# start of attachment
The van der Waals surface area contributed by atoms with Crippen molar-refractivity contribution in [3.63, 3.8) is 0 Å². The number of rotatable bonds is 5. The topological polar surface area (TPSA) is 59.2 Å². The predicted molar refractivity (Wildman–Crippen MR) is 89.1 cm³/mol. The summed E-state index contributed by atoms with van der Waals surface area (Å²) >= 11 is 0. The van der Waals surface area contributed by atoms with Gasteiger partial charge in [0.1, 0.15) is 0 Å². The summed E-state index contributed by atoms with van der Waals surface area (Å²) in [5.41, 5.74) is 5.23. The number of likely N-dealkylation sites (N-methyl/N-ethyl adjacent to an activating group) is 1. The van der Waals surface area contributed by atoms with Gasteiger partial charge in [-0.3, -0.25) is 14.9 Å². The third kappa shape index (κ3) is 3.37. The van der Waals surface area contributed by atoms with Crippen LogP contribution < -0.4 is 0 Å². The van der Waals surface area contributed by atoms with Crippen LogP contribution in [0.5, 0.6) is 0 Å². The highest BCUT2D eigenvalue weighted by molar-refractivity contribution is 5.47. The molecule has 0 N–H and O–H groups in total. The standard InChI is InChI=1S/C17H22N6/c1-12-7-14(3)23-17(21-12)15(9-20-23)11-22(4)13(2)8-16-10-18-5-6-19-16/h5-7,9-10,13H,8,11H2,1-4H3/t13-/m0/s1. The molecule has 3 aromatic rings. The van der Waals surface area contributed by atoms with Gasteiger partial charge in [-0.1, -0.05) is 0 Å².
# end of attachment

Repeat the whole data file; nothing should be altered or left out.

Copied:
The van der Waals surface area contributed by atoms with Crippen molar-refractivity contribution in [3.63, 3.8) is 0 Å². The number of rotatable bonds is 5. The topological polar surface area (TPSA) is 59.2 Å². The predicted molar refractivity (Wildman–Crippen MR) is 89.1 cm³/mol. The summed E-state index contributed by atoms with van der Waals surface area (Å²) >= 11 is 0. The van der Waals surface area contributed by atoms with Gasteiger partial charge in [0.1, 0.15) is 0 Å². The summed E-state index contributed by atoms with van der Waals surface area (Å²) in [5.41, 5.74) is 5.23. The number of likely N-dealkylation sites (N-methyl/N-ethyl adjacent to an activating group) is 1. The van der Waals surface area contributed by atoms with Gasteiger partial charge in [-0.3, -0.25) is 14.9 Å². The third kappa shape index (κ3) is 3.37. The van der Waals surface area contributed by atoms with Crippen LogP contribution < -0.4 is 0 Å². The van der Waals surface area contributed by atoms with Crippen LogP contribution in [0.5, 0.6) is 0 Å². The highest BCUT2D eigenvalue weighted by molar-refractivity contribution is 5.47. The molecule has 0 N–H and O–H groups in total. The standard InChI is InChI=1S/C17H22N6/c1-12-7-14(3)23-17(21-12)15(9-20-23)11-22(4)13(2)8-16-10-18-5-6-19-16/h5-7,9-10,13H,8,11H2,1-4H3/t13-/m0/s1. The molecule has 3 aromatic rings. The van der Waals surface area contributed by atoms with Gasteiger partial charge in [-0.1, -0.05) is 0 Å².